East Harbour Regional Park traverse
19 February 2006 (R27, park brochure, street map)
The northern block of the park offers several opportunities for traverses on tracks and off-track, with access provided by bus services on the Wainuiomata and Eastbourne sides of the park, and the ferry on the latter.
We travelled by train to Waterloo Station, then a No.170 Wainuiomata South bus to just past Davis Street, then walked to Gardiner Grove, the start of Fern Gully Track, next to an ostrich farm! On this track, we were impressed by the number of tree ferns, and how many of them supported epiphytic fi ve-fi nger and kamahi saplings. We also saw ruts caused by unauthorised mountain bike use, and later, on Rata Ridge Track, met a mountain biker, who we told not to bike in the northern block. This track features some big rimu, northern rata, many probably killed by possums, and black and hard beech.
We left the track to tramp along the ridge between the Wainuiomata and Gollans valleys, through forest communities ranging from mature hard beech to vigorously regenerating manuka shrublands. At frequent intervals we saw rodent bait stations and possum traps, some of the 400-plus such combinations in the northern block. Areas of dense fern and shrub communities under tall forest showed us the effectiveness of this pest control work, which we ratepayers fund.
Throughout the day the cicadas, onomatopoeically named kihikihi, “sang” to their hearts’ content, and at times almost deafened us. At other times we smelt the distinctive perfume of raupeka/Easter orchid, and sought to spot the plant, often high on a host tree.
From the ridge we descended through manuka, with views across the valley to Hawtrey, 334 m, then beautiful, mature forest, and found an attractive lunch spot by Gollans Stream. Soon after the initial steep climb towards the peak, we came to a 20 m x 20 m exclosure plot, built in 2001, designed to exclude deer, goats and pigs, but not possums, rodents or mustelids, so that the response of the vegetation within it can be compared with the vegetation in similar-sized, unfenced plots nearby.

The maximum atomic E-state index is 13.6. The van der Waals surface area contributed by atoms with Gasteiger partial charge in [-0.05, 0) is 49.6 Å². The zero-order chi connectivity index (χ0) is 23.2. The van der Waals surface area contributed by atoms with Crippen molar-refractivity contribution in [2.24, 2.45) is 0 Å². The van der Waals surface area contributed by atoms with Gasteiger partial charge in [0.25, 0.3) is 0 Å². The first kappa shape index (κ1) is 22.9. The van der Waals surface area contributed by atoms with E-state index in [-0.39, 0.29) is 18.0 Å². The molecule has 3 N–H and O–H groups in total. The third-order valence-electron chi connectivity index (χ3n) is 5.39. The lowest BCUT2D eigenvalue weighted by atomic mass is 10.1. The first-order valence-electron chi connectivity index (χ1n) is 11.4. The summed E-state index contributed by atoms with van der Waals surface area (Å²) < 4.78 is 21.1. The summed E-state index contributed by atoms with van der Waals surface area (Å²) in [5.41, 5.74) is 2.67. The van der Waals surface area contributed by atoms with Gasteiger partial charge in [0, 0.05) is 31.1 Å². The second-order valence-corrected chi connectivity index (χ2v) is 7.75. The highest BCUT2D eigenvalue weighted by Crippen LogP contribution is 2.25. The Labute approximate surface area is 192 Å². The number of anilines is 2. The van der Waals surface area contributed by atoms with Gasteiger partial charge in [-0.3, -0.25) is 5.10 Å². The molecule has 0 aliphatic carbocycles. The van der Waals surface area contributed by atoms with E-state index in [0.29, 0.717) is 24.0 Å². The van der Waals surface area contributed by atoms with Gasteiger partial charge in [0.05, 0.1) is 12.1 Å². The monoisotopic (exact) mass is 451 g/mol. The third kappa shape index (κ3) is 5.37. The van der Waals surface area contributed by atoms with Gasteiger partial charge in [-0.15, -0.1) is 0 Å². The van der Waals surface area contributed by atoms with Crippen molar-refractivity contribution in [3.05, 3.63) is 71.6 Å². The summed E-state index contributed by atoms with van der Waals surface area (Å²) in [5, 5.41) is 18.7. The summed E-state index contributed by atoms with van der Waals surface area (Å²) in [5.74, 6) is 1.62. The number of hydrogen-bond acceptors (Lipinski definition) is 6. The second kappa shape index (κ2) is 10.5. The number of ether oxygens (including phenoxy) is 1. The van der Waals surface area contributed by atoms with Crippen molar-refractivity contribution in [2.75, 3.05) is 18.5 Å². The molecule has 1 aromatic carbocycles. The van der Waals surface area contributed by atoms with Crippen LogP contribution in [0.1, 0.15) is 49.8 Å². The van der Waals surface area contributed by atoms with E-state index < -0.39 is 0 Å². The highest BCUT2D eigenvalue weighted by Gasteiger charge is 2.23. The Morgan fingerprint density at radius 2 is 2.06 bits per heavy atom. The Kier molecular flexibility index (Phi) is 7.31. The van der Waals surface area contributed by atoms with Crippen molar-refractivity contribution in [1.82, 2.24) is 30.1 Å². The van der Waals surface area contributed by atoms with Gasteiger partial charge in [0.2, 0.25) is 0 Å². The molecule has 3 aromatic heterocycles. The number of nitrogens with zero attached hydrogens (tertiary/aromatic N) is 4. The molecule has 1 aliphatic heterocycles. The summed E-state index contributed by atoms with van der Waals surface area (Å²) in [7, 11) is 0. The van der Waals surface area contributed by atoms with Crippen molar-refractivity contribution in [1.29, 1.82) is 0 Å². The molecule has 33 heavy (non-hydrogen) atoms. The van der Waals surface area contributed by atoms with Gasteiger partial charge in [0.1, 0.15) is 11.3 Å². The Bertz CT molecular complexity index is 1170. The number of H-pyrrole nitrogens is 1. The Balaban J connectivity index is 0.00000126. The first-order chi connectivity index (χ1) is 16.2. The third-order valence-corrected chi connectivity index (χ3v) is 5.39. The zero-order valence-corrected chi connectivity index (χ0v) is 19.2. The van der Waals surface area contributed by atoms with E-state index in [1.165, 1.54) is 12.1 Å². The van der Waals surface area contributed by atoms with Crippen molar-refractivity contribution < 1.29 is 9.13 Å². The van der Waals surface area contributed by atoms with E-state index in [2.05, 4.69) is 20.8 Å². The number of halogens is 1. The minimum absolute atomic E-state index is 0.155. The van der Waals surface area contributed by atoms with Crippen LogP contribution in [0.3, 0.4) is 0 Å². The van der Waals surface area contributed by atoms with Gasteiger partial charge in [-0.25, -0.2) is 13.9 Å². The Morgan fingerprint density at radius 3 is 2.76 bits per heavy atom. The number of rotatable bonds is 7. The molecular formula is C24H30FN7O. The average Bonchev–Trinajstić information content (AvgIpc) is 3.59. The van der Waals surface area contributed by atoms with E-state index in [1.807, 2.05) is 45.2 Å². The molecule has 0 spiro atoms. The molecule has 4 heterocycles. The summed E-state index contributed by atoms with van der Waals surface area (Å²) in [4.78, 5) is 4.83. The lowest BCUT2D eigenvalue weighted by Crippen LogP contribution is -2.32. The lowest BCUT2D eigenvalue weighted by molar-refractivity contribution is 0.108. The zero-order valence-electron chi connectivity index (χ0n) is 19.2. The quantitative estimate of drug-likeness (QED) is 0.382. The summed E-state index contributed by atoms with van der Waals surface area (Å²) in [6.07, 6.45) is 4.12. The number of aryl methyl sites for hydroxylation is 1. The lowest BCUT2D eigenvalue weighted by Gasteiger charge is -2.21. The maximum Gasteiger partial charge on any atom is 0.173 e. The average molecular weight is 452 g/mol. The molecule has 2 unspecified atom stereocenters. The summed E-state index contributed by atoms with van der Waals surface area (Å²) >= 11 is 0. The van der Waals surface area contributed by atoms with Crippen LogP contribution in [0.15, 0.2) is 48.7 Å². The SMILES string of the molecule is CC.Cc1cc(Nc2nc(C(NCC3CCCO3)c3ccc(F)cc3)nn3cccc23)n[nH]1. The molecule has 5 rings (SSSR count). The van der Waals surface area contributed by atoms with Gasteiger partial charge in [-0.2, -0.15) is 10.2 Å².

Once on the Hawtrey ridge, we walked along the ridge at the north end of the Butterfl y Creek catchment, and saw substantial ti kouka/cabbage trees in the forest, a reminder that they are a forest tree, nowadays more often seen as lonely sentinels on farmland. Then we heard a loud boom! It was the starting cannon for the yachts in the Volvo ocean race. Soon, on the MacKenzie Track, we enjoyed the spectacle of the large yachts sailing towards the harbour entrance, accompanied by a galaxy of small craft bidding them farewell on their voyage to Rio de Janiero.
The views across the harbour were a marvellous fi nale for the trip, which we celebrated with ice creams in Eastbourne, before catching the bus to Wellington. This M-grade trip took us 5.5 hours.
We thank Greater Wellington Regional Council for supplies of the park brochure, and congratulate council staff, and Mainland Island Restoration Organisation (M.I.R.O.) volunteers, members of East Harbour Environmental Association, for the intensive pest animal control work they do in the park.
- Mark Casey, Fi Coster, Bob Cyffers, Michele Dickson, Chris Horne (leader/scribe), Peter Jagger, Maiken Jensen, Ray Markham, Liz Schermer, Michael Taylor, Marris Weight.